After 14 years, Steve Bartman and the Chicago Cubs have found closure. In a story reported by WGN, the Cubs announced that Bartman will receive a 2016 World Series ring.
The Cubs released a statement on the decision.
“On behalf of the entire Chicago Cubs organization, we are honored to present a 2016 World Series Championship Ring to Mr. Steve Bartman,” the Cubs’ statement to WGN read. “We hope this provides closure on an unfortunate chapter of the story that has perpetuated throughout our quest to win a long-awaited World Series. While no gesture can fully lift the public burden he has endured for more than a decade, we felt it was important Steve knows he has been and continues to be fully embraced by this organization. After all he has sacrificed, we are proud to recognize Steve Bartman with this gift today.”
Bartman was front and center in one of baseball’s most infamous incidents during the 2003 NLCS. In trying to catch a foul ball, he got in the way of a leaping Moises Alou. Following that, a series of Cubs errors opened the floodgates, turning a potential pennant-clinching win into a crushing loss in the game and ultimately, the series. Bartman had spent more than a decade as a convenient scapegoat.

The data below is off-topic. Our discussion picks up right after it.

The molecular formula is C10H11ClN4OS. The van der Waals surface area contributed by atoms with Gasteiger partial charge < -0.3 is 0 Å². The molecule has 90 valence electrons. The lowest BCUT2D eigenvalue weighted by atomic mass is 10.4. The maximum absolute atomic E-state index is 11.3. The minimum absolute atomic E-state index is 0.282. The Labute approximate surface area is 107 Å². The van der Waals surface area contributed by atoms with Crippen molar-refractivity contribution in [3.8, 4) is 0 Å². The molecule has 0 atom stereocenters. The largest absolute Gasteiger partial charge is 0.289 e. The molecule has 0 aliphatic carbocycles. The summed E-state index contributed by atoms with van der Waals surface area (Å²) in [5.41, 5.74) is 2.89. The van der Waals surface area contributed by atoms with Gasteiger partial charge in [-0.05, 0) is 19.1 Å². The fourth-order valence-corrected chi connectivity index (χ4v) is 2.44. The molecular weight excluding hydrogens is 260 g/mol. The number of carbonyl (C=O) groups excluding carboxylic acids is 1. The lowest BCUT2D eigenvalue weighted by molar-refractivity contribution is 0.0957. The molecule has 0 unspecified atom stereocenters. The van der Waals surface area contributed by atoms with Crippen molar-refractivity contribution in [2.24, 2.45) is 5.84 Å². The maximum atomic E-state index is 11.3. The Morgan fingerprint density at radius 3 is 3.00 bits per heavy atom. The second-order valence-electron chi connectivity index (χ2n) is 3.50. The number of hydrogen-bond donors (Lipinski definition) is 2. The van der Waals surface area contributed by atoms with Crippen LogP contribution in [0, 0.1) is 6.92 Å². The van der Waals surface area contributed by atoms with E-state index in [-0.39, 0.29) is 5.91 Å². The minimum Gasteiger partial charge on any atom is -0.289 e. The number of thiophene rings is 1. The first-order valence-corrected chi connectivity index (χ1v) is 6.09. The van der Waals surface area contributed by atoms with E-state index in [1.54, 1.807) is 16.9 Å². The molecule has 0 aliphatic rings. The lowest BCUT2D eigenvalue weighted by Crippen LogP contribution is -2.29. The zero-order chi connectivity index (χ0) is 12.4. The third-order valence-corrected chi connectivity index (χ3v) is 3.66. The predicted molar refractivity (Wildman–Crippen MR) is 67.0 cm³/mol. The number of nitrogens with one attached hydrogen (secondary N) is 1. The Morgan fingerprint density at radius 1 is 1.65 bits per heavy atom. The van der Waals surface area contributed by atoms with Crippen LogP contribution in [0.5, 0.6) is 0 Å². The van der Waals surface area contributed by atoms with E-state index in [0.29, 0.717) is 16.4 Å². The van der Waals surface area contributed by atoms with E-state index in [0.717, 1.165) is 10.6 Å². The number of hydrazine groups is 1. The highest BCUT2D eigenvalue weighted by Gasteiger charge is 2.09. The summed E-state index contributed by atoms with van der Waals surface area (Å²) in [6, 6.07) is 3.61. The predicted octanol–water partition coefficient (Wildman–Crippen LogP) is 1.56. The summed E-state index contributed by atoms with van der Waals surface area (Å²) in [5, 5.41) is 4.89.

Bartman also released a statement. In it, he asked for continued privacy and stated that he won’t be granting interviews. But he also expressed gratitude for the Cubs.
“Although I do not consider myself worthy of such an honor, I am deeply moved and sincerely grateful to receive an official Chicago Cubs 2016 World Series Championship ring,” he said, via WGN. “I am fully aware of the historical significance and appreciate the symbolism the ring represents on multiple levels. My family and I will cherish it for generations.”
Bartman received far too much blame for the 2003 collapse. The worst that anyone can say about his action was that it indirectly led to one runner reaching base. Given that Alou was a below-average outfielder at that time of his career, even that’s a reach. Bartman had nothing to do with an error on what should have been an inning-ending double play, the entire rally that followed or anything that happened in Game 6. Yet, he still received more than a decade’s worth of scorn.
This is a nice gesture on behalf of the Cubs. Bartman has never done anything to seek publicity. Now that this goodwill gesture has been reached and Chicago has it’s long awaited World Series, it’s truly time to leave this incident in the past.